Accident History. Gender. Marital Status. Credit Score. What do these things have in common? They are all rating variables that an actuary might use to calculate your insurance premiums.
The use of rating variables by actuaries and insurance companies is getting increased focus in state and federal legislative groups as well as in the media. But what are rating variables exactly, and how are they used by actuaries? The CAS and Insurance Information Institute (I.I.I.) published a white paper last month to help educate consumers and policymakers on the topic, and we thought students studying to be actuaries would be interested in the paper as well.
Rating variables are the characteristics of consumers that can help approximate the cost of their risks. For example, the make, model, or mileage of your car factor into how much you pay for your auto insurance – we also created this handy infographic to illustrate this concept. However, when one or more rating variables, such as gender or credit score, is removed from the equation (which can happen through legislation at the state level), there can be unintended consequences. The new white paper seeks to explain some of the potential outcomes that can occur when rating variables are restricted.
There is certainly evidence of variable restrictions in various states: California recently passed a law banning gender rating, and law changes in Michigan will restrict the use of many rating variables such as credit score and geographic zip code. James Lynch, FCAS, of the I.I.I. recently represented the insurance industry, and the actuarial profession, at a congressional hearing regarding rating variables and discrimination (fast forward to 36:04 to watch Jim’s testimony). As the issue of rating variables evolves in the eyes of legislators and the public, the CAS/I.I.I. white paper will continue to serve as a resource to help with the understanding of why rating variables help make insurance both fair and affordable.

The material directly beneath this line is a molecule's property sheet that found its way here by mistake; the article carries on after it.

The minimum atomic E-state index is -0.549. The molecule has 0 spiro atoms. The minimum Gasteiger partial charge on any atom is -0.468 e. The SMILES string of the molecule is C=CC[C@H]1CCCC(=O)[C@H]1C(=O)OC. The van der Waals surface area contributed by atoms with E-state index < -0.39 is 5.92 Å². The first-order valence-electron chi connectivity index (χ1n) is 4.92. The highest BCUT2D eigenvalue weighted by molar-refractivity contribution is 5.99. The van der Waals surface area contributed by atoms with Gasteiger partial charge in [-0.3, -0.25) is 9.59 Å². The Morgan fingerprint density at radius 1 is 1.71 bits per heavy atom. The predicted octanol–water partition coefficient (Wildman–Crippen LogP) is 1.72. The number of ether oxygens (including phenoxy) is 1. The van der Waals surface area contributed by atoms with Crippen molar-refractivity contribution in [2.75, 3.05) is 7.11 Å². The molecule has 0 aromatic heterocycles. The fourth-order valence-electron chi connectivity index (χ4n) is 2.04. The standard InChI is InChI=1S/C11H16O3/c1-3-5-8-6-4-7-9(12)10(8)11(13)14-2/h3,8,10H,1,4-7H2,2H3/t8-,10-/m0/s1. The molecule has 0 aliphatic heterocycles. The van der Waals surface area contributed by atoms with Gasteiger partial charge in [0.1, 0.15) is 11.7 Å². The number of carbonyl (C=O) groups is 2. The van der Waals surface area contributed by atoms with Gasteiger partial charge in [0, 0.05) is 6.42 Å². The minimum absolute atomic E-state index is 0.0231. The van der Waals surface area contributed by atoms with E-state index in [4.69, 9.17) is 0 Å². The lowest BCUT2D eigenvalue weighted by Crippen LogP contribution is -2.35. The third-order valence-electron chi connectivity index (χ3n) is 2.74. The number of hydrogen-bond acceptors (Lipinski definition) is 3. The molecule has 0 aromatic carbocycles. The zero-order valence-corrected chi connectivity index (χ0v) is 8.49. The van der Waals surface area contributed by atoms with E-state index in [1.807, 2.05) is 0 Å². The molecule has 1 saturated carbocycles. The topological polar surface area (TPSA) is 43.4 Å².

If you are interested in learning more about the basics of rating variables, we encourage you to read the white paper and share with others! As you continue your path to becoming a P&C actuary, keep in mind that actuaries can serve an important role in explaining the concepts and calculations that go into the “behind the scenes” work that ultimately affects every consumer carrying insurance.